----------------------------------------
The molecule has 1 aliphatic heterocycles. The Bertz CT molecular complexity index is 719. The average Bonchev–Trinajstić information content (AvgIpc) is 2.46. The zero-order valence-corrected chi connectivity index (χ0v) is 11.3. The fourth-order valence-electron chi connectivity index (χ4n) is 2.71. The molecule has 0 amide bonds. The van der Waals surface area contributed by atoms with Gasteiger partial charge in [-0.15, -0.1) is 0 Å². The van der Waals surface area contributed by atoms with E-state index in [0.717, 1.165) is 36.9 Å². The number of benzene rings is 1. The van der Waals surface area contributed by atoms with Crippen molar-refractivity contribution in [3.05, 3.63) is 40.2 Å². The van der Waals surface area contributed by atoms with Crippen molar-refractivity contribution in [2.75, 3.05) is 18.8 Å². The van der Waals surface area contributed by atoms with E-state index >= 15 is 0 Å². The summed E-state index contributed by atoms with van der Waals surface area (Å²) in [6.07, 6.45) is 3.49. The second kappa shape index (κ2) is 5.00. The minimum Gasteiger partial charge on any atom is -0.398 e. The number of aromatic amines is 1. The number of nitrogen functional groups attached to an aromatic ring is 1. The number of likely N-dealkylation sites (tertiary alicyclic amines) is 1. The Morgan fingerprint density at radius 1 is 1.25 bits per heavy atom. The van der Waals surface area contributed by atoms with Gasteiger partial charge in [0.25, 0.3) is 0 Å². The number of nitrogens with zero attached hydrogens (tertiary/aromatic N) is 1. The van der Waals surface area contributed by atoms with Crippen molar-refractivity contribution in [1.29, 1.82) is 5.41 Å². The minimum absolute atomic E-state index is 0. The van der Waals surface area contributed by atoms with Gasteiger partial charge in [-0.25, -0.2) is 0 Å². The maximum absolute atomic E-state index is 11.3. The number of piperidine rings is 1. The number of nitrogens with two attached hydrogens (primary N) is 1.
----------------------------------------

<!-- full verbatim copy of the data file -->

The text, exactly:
The molecule has 1 aliphatic heterocycles. The Bertz CT molecular complexity index is 719. The average Bonchev–Trinajstić information content (AvgIpc) is 2.46. The zero-order valence-corrected chi connectivity index (χ0v) is 11.3. The fourth-order valence-electron chi connectivity index (χ4n) is 2.71. The molecule has 0 amide bonds. The van der Waals surface area contributed by atoms with Gasteiger partial charge in [-0.15, -0.1) is 0 Å². The van der Waals surface area contributed by atoms with E-state index in [0.717, 1.165) is 36.9 Å². The number of benzene rings is 1. The van der Waals surface area contributed by atoms with Crippen molar-refractivity contribution in [3.05, 3.63) is 40.2 Å². The van der Waals surface area contributed by atoms with Crippen molar-refractivity contribution in [2.75, 3.05) is 18.8 Å². The van der Waals surface area contributed by atoms with E-state index >= 15 is 0 Å². The summed E-state index contributed by atoms with van der Waals surface area (Å²) in [6.07, 6.45) is 3.49. The second kappa shape index (κ2) is 5.00. The minimum Gasteiger partial charge on any atom is -0.398 e. The number of aromatic amines is 1. The number of nitrogen functional groups attached to an aromatic ring is 1. The number of likely N-dealkylation sites (tertiary alicyclic amines) is 1. The Morgan fingerprint density at radius 1 is 1.25 bits per heavy atom. The van der Waals surface area contributed by atoms with Gasteiger partial charge in [0.25, 0.3) is 0 Å². The number of nitrogens with zero attached hydrogens (tertiary/aromatic N) is 1. The van der Waals surface area contributed by atoms with Crippen molar-refractivity contribution in [1.29, 1.82) is 5.41 Å². The minimum absolute atomic E-state index is 0. The van der Waals surface area contributed by atoms with Gasteiger partial charge in [-0.25, -0.2) is 0 Å². The maximum absolute atomic E-state index is 11.3. The number of piperidine rings is 1. The number of nitrogens with two attached hydrogens (primary N) is 1.